It is from this point that God begins to prepare His people Israel, which is why the genealogy brings us up to Abram, which starts the process that ends with the Church on the day of Pentecost, when the confusion of the languages is resolved by the Holy Spirit and all the nations of the world are called back together into the Church. In the Church, we have been called back to true worship of God, invited to ascend the mountain of the Lord to meet God face to face. As an aside, this is why the Altar is elevated above the rest of the Church.)

2) Where do we see Christ in this text; what is He saying or doing here?

3) Do we see ourselves and the Church in this text; what does it say about us?

4) What do you find difficult about this reading? Is there anything confusing about it, or anything that you dislike? (This is an open question, as always. )

5) Does this reading make you think that you need to change anything in your life?

Day 2 (Wednesday)

Doxastikon for the Aposticha of the Vespers of Pentecost

On Day 1 we read about the separation of the nations from one another at the Tower of Babel. Today we will read a short hymn from the Feast of Pentecost (which happens every year in the early summer, 50 days after Easter), and then will read a brief explanation about what the Tower of Babel has to do with Pentecost.

Doxastikon for the Aposticha of the Vespers of Pentecost

Tongues were once made useless, because human beings dared to build the Tower of Babel. Tongues now become skilled, for the glory of the knowledge of God. Then, God condemned the people who committed sacrilege, because of their sin; here, by the Spirit, Christ enlightened the fishermen. Then, speechlessness was imposed as a punishment; now harmony is restored, for the salvation of our souls.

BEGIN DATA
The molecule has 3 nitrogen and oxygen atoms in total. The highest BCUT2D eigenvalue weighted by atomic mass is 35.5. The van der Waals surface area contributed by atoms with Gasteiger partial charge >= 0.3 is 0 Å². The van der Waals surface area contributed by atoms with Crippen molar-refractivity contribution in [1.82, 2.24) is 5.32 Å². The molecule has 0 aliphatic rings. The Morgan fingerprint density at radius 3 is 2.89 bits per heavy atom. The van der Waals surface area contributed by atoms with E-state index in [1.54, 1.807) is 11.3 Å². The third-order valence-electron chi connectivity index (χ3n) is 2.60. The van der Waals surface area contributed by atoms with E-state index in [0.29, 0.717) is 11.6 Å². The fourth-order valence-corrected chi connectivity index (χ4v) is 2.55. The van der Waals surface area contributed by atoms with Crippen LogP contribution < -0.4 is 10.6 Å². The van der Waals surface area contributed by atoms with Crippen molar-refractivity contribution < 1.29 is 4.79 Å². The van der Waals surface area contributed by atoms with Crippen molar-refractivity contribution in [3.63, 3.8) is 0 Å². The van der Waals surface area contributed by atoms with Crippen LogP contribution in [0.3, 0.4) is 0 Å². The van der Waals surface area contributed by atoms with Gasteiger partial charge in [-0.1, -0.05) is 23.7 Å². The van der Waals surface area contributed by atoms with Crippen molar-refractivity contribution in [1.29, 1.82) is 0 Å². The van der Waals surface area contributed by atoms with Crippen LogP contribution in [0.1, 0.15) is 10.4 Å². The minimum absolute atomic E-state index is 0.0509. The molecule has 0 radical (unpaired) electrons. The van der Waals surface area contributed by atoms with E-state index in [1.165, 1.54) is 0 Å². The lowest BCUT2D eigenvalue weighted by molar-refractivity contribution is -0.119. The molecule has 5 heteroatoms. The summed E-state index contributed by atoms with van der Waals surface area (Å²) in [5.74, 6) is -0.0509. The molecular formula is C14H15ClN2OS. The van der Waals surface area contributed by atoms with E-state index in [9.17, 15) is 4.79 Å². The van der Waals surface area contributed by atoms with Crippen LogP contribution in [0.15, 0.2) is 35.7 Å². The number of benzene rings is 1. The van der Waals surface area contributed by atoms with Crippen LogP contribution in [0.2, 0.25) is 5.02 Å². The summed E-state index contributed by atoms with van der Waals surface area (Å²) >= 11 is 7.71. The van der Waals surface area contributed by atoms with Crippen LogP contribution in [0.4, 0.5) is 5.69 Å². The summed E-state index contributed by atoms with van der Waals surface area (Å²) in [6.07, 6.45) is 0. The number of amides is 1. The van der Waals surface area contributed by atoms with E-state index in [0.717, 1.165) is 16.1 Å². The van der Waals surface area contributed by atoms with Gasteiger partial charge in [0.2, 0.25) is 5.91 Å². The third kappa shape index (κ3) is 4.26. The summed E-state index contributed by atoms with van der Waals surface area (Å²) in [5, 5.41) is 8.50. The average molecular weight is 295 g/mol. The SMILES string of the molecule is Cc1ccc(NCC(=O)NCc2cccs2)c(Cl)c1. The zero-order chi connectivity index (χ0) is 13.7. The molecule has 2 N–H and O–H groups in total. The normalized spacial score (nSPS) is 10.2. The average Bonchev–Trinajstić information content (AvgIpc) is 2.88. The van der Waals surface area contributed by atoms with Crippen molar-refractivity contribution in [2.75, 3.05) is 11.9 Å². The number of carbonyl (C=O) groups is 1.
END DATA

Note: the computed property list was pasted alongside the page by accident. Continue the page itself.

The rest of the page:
Explanation:

This hymn is connecting the Tower of Babel and the Day of Pentecost as two ends of the same story. Human beings at Babel tried to control God, and as a result, God confused their languages and divided them into many nations. These nations came to worship many different gods as the angels to whom God entrusted them accepted worship and fell into darkness, becoming the demon-gods who enslaved them.

God doesn’t abandon humanity, though. Beginning with Abraham, and working through the entire Old Testament, God prepares Israel as a priestly people for Himself. Jesus Christ renews and perfects this priestly people in the Church, and on the Day of Pentecost, through the Holy Spirit, He calls all the nations back to Himself. On this day, all the different languages which had divided them at Babel are used by the Apostles, inspired by the Holy Spirit, not to divide the nations, but instead to call them back together to unity with one another in right and perfect communion with the Most High God.

image from www.imparaklitou.gr

Discussion questions:

1) What did you notice in today’s reading? What surprised you or what was memorable to you? (Leader should point out that the sin at Babel is trying to control God, to make Him do what we want, rather than submitting our lives to Him and and following Him. God can’t do anything for us when we try to control Him, except to leave us to our own desires, and their consequences. But when we submit ourselves to Him, then the Holy Spirit comes to us, and brings us into communion with Himself, and begins to heal all that is broken in us).

2) Where do we see Christ in this text; what is He saying or doing here?

3) Do we see ourselves and the Church in this text; what does it say about us?

4) What do you find difficult about this reading? Is there anything confusing about it, or anything that you dislike? (This is an open question, as always. )